The Tax Court agreed with the IRS and held that the taxpayer was taxable, under Code 83, at the time of the purchase of the stock on Dec. 10, 1986.

The Ninth Circuit concluded that the taxable event occurred in April 1986 when the taxpayer entered the executory agreement to purchase the stock of GSM.

All parties agreed that GSM went through a very significant increase in value from 1985 through December 1986 (although they disagreed as to what that value was). This included a significant increase in value from April 1986 when the executory agreement was signed to Dec. 10, 1986, when the purchase of the stock took place.

In reversing the Tax Court, the Ninth Circuit remanded the case to the Tax Court for determination of value as of April 1986 when the executory agreement was signed.

The essence of the Ninth Circuit's holding is in its response to Treasury Regulation 1.83-3(e):

A contractual right to acquire stock is not unsecured or unfunded if it is a binding obligation secured by valuable consideration. Thus, we hold that a contractual obligation to acquire stock, as well as an acquisition of stock itself, is "property" within the meaning of IRC 83, and if the contractual right to acquire stock is taxable under 83, the subsequent purchase is not.

This contrasts with the Tax Court holding that only when the taxpayer purchased the stock of GSM in December 1986 did he "convert any executory contract right into a beneficial interest in GSM" so as to become taxable. 3

The Precedents Used

The Ninth Circuit cites two cases as primary support for its holding. In Estate of Ogsburg v. Commissioner, 28 T.C. 93 (1957), aff'd 258 F2d 294 (2d Cir. 1958), a case decided before the enactment of 83, the Tax Court decided that the exercise of an option (in 1945), which obligated the taxpayer to pay for the stock, was the taxable event and not payment for and receipt of the stock in a later year (1948). Estate of Ogsburg is doubtful precedent, for two reasons. First, it predates enactment of 83. Second, it represents a purchase of stock by exercise of an option -- the only steps remaining were payment for and delivery of the shares.

The second case is Montelepre Systemed Inc. v. Commissioner, 61 T.C.M. (CCH) 1782 (1991), aff'd, 956 F2d 496 (5th Cir. 1992). In that case the Tax Court held that a right of first refusal constituted property within the meaning of Code 83. A hospital's operator sold the right of first refusal to the buyer of the hospital for $1.5 million.

The issue before the Ninth Circuit in Theophilos was not whether a right of first refusal may constitute property (it obviously can under certain circumstances). The issue was whether a promise by an employer to deliver stock in the future, embodied in an executory contract entered in connection with employment, is excluded by Treasury Regulation 1.83-3(e) from being property taxed under 83.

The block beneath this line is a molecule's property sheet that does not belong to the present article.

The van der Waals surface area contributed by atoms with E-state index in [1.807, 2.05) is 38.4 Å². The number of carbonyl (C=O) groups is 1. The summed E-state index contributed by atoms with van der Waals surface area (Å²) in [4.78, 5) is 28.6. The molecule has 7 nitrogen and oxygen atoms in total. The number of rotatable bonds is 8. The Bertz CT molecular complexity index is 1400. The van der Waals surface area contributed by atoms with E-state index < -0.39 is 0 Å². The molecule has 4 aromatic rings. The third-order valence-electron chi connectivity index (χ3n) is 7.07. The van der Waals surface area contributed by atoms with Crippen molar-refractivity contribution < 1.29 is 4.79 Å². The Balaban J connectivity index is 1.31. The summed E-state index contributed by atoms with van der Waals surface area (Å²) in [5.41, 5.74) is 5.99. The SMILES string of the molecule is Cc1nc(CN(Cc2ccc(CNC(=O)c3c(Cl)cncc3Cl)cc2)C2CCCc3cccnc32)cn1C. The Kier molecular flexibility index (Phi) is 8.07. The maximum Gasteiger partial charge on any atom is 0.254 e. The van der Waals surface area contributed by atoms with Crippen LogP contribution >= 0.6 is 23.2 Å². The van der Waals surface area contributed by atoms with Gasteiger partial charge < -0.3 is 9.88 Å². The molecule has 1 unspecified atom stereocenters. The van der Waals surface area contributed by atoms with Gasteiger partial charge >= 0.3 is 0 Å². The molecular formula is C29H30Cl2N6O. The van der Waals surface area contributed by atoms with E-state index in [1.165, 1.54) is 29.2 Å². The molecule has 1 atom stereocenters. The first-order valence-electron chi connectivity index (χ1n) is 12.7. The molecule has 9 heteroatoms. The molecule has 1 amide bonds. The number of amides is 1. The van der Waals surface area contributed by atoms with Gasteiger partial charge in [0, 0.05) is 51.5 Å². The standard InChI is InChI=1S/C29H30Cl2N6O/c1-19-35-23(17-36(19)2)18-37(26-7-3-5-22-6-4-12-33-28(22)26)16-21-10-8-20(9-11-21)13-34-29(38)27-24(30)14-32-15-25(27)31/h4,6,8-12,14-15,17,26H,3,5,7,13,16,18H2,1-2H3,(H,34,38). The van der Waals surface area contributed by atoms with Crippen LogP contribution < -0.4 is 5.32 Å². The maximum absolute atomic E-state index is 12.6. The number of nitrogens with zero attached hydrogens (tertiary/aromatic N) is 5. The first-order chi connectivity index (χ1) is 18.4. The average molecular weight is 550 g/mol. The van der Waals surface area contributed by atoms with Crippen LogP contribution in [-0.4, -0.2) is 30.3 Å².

Question of Security

As quoted above, the Ninth Circuit states that the executory contract before it was "not unsecured or unfunded" within the meaning of Treasury Regulation 1.83-3(e). According to the court, the contract was "a binding obligation secured by valuable consideration." (Emphasis added.) 4

Where is the security? Ordinarily one thinks of security for a promise to pay to be in a form such as a pledge, a mortgage, a separate fund or a third-party assurance of performance. In connection with deferred compensation it often is a separate trust fund. The Ninth Circuit evidently finds the binding obligation of the taxpayer to purchase stock pursuant to an executory contract to be "security" within the meaning of Treasury Regulation 1.83-3(e). That, certainly, is not a customary meaning of "security," at least in the context of an executive compensation arrangement.

The Ninth Circuit indicates that if continued rendering of substantial services represented the consideration the result might have been different. It cites Treasury Regulation 1.83-3(c)(1):

[a] substantial risk of forfeiture exists where rights in property that are transferred are conditioned, directly or indirectly, upon the future performance . . . of substantial services by any person, or the occurrence of a condition related to a purpose of the transfer, and the possibility of forfeiture is substantial if such condition is not satisfied.